World Bulletin / News Desk
South Korea revealed Tuesday the U.N. Security Council was examining oil trade between China and North Korea amid reports they circumvented global sanctions aimed at ending Pyongyang's nuclear weapon ambitions.
Satellite footage cited by local media earlier in the day suggested the old Korean War allies had been illegally trading oil in recent weeks.
The alleged revelation comes days after the UNSC imposed a new package of punitive measures against the North in response to its most recent long-range missile test in November. The latest sanctions, which required China's approval, further restrict Pyongyang's access to crude oil and refined petroleum.
A report in South Korean daily Chosun Ilbo alleged that American reconnaissance satellites had spotted around 30 cases of illegal oil trades by sea between China and North Korea since October.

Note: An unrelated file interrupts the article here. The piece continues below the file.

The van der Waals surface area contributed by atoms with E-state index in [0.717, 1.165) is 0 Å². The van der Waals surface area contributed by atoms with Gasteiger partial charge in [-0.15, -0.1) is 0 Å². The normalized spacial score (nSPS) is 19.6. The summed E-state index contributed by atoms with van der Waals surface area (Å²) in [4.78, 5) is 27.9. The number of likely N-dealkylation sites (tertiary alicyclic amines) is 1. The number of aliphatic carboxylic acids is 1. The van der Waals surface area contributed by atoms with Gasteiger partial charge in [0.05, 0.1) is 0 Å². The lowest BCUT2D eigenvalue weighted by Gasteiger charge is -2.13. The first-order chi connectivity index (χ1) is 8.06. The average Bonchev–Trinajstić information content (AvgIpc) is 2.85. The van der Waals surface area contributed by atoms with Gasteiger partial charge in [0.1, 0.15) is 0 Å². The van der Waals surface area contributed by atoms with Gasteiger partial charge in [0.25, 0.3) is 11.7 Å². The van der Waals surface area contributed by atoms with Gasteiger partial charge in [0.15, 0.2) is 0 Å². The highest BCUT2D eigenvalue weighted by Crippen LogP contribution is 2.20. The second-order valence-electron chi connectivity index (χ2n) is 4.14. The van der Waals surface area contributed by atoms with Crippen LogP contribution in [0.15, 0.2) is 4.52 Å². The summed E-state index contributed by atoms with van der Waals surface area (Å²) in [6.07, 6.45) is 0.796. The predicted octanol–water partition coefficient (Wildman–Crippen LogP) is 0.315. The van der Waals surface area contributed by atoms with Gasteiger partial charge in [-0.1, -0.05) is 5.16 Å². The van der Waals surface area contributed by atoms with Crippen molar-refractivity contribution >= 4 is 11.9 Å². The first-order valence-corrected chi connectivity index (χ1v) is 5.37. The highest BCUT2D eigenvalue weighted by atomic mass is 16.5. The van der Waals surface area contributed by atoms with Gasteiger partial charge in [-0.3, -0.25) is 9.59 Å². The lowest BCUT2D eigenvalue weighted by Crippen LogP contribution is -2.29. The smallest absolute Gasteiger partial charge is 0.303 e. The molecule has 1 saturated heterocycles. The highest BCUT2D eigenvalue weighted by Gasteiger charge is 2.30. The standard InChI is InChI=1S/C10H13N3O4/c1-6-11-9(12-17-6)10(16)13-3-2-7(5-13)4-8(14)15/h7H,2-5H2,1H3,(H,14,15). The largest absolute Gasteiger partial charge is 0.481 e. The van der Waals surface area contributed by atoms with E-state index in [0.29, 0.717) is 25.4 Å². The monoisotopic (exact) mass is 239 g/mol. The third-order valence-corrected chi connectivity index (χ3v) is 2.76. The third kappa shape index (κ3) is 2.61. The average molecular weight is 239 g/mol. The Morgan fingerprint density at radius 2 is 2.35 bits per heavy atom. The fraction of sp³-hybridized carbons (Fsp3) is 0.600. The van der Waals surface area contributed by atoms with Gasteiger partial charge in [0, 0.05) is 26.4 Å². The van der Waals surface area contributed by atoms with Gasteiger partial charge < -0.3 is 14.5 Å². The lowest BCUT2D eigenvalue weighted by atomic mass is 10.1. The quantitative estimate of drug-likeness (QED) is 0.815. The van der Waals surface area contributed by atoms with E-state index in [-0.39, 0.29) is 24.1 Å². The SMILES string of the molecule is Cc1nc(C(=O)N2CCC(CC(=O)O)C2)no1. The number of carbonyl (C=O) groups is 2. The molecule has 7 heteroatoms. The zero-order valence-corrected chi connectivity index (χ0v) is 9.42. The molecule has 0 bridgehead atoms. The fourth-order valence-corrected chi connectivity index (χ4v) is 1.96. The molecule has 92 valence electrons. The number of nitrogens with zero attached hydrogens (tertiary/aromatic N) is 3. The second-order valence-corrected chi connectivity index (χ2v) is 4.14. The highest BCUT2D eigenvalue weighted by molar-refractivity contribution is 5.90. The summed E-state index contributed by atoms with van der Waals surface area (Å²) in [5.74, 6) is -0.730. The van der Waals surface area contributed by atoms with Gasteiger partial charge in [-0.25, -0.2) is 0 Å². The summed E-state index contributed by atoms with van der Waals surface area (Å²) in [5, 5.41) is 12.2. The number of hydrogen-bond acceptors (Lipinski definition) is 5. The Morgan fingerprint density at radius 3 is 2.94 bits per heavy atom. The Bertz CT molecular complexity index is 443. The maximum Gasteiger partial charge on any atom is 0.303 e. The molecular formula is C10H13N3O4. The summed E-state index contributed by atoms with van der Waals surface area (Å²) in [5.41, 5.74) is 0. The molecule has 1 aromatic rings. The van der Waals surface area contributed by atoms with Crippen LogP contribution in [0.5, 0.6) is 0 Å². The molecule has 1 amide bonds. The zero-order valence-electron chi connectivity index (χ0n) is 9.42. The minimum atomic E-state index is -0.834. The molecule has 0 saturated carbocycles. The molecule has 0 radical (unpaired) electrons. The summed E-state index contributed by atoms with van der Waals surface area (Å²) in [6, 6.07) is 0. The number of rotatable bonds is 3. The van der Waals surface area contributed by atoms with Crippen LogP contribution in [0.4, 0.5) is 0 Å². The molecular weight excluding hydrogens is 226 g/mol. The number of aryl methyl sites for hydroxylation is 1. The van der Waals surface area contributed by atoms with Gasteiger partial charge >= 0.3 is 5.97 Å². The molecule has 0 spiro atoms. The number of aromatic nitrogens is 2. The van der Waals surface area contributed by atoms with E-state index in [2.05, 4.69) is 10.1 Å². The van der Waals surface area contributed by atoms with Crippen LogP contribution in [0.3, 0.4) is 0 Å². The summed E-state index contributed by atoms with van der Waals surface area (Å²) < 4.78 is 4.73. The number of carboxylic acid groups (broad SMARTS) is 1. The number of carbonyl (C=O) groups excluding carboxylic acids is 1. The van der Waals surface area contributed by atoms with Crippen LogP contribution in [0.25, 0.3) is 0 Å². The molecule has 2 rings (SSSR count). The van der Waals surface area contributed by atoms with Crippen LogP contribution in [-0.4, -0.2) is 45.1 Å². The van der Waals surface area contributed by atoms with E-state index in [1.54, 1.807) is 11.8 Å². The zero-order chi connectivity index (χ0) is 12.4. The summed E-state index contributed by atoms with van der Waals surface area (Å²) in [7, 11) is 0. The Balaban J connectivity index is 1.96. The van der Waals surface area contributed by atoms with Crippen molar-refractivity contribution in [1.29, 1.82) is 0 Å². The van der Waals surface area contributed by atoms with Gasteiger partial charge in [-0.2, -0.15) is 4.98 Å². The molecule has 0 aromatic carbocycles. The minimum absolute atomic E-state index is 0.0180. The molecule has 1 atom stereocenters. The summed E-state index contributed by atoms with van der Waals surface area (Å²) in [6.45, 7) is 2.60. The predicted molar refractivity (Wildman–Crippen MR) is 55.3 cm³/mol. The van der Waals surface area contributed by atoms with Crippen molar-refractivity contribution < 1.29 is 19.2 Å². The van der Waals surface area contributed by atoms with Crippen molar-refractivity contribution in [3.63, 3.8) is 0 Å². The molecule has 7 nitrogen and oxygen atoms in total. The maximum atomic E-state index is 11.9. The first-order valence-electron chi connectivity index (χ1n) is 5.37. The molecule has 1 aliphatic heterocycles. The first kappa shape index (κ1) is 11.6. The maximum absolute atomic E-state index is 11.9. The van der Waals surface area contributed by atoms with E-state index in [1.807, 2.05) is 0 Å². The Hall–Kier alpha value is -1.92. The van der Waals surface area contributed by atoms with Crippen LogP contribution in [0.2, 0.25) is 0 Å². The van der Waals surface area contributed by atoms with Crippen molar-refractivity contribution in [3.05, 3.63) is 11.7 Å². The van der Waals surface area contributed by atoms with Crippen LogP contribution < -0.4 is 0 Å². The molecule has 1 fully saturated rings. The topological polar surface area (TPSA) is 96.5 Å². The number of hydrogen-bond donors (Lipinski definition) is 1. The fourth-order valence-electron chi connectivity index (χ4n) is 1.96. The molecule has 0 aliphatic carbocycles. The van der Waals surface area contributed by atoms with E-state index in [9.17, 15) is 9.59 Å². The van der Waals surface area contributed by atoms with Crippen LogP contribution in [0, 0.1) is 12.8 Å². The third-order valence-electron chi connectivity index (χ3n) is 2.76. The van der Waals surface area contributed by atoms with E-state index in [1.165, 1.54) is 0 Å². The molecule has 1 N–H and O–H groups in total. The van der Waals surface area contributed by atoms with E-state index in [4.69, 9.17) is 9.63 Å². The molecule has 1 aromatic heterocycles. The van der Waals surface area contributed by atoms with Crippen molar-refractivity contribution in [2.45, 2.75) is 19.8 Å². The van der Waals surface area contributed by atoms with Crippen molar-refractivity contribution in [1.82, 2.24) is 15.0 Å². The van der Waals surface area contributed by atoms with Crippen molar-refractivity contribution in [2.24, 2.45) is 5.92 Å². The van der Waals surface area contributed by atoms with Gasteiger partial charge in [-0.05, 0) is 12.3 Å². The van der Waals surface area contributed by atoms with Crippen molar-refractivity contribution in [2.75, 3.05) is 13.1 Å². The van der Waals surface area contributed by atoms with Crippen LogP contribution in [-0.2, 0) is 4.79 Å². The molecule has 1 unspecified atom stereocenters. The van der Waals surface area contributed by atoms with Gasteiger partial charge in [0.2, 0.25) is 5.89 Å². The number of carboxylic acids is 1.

"Currently, the UNSC sanctions committee [on North Korea] is leading a related discussion," Foreign Ministry spokesman Noh Kyu-duk told reporters according to Yonhap News Agency.
Noh pointed out Seoul would allow Beijing to explain the matter directly as "China has been underlining its stance of faithfully implementing related UNSC resolutions under the principle of not tolerating North Korean nuclear [weapons]".
South Korea has been trying to improve ties with China after suffering economic hardships stemming from Beijing's displeasure concerning this year's deployment of an American Terminal High Altitude Area Defense (THAAD) anti-missile battery in the South.
But Chinese entities could also be under threat given that UNSC sanctions target third parties doing illicit business with North Korea.
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